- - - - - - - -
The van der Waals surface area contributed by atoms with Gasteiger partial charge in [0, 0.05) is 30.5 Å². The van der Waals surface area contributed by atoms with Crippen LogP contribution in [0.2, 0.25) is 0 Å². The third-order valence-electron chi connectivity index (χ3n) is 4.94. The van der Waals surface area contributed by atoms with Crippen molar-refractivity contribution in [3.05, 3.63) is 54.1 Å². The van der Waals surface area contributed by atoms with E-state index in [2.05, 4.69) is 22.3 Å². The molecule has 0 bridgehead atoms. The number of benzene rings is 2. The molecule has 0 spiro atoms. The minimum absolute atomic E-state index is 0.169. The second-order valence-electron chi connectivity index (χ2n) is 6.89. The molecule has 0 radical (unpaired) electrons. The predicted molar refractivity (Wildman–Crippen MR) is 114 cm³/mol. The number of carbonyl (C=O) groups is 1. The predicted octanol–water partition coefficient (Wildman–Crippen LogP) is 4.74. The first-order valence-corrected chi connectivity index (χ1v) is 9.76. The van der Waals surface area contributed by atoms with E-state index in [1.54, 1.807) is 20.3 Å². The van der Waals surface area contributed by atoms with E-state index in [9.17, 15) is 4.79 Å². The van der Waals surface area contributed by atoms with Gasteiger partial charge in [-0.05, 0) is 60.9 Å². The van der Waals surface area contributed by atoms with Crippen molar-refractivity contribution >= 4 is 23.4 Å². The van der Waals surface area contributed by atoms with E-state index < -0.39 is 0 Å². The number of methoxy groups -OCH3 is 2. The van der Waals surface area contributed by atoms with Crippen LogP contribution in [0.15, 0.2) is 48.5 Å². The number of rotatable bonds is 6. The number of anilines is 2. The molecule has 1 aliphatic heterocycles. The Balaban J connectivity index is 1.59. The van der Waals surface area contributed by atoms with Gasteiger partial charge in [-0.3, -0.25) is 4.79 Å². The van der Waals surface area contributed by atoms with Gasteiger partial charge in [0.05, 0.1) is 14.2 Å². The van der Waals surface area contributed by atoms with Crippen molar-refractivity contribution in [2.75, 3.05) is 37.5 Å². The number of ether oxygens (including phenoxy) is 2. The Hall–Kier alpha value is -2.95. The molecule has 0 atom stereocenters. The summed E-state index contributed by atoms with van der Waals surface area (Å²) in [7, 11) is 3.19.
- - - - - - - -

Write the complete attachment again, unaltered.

The van der Waals surface area contributed by atoms with Gasteiger partial charge in [0, 0.05) is 30.5 Å². The van der Waals surface area contributed by atoms with Crippen LogP contribution in [0.2, 0.25) is 0 Å². The third-order valence-electron chi connectivity index (χ3n) is 4.94. The van der Waals surface area contributed by atoms with Crippen molar-refractivity contribution in [3.05, 3.63) is 54.1 Å². The van der Waals surface area contributed by atoms with E-state index in [2.05, 4.69) is 22.3 Å². The molecule has 0 bridgehead atoms. The number of benzene rings is 2. The molecule has 0 spiro atoms. The minimum absolute atomic E-state index is 0.169. The second-order valence-electron chi connectivity index (χ2n) is 6.89. The molecule has 0 radical (unpaired) electrons. The predicted molar refractivity (Wildman–Crippen MR) is 114 cm³/mol. The number of carbonyl (C=O) groups is 1. The predicted octanol–water partition coefficient (Wildman–Crippen LogP) is 4.74. The first-order valence-corrected chi connectivity index (χ1v) is 9.76. The van der Waals surface area contributed by atoms with E-state index in [1.54, 1.807) is 20.3 Å². The van der Waals surface area contributed by atoms with E-state index in [9.17, 15) is 4.79 Å². The van der Waals surface area contributed by atoms with Gasteiger partial charge in [-0.05, 0) is 60.9 Å². The van der Waals surface area contributed by atoms with Crippen molar-refractivity contribution >= 4 is 23.4 Å². The van der Waals surface area contributed by atoms with E-state index < -0.39 is 0 Å². The number of methoxy groups -OCH3 is 2. The van der Waals surface area contributed by atoms with Crippen LogP contribution in [0.15, 0.2) is 48.5 Å². The number of rotatable bonds is 6. The number of anilines is 2. The molecule has 1 aliphatic heterocycles. The Balaban J connectivity index is 1.59. The van der Waals surface area contributed by atoms with Gasteiger partial charge in [-0.3, -0.25) is 4.79 Å². The van der Waals surface area contributed by atoms with Gasteiger partial charge in [0.05, 0.1) is 14.2 Å². The van der Waals surface area contributed by atoms with Crippen molar-refractivity contribution in [2.75, 3.05) is 37.5 Å². The number of ether oxygens (including phenoxy) is 2. The Hall–Kier alpha value is -2.95. The molecule has 0 atom stereocenters. The summed E-state index contributed by atoms with van der Waals surface area (Å²) in [7, 11) is 3.19.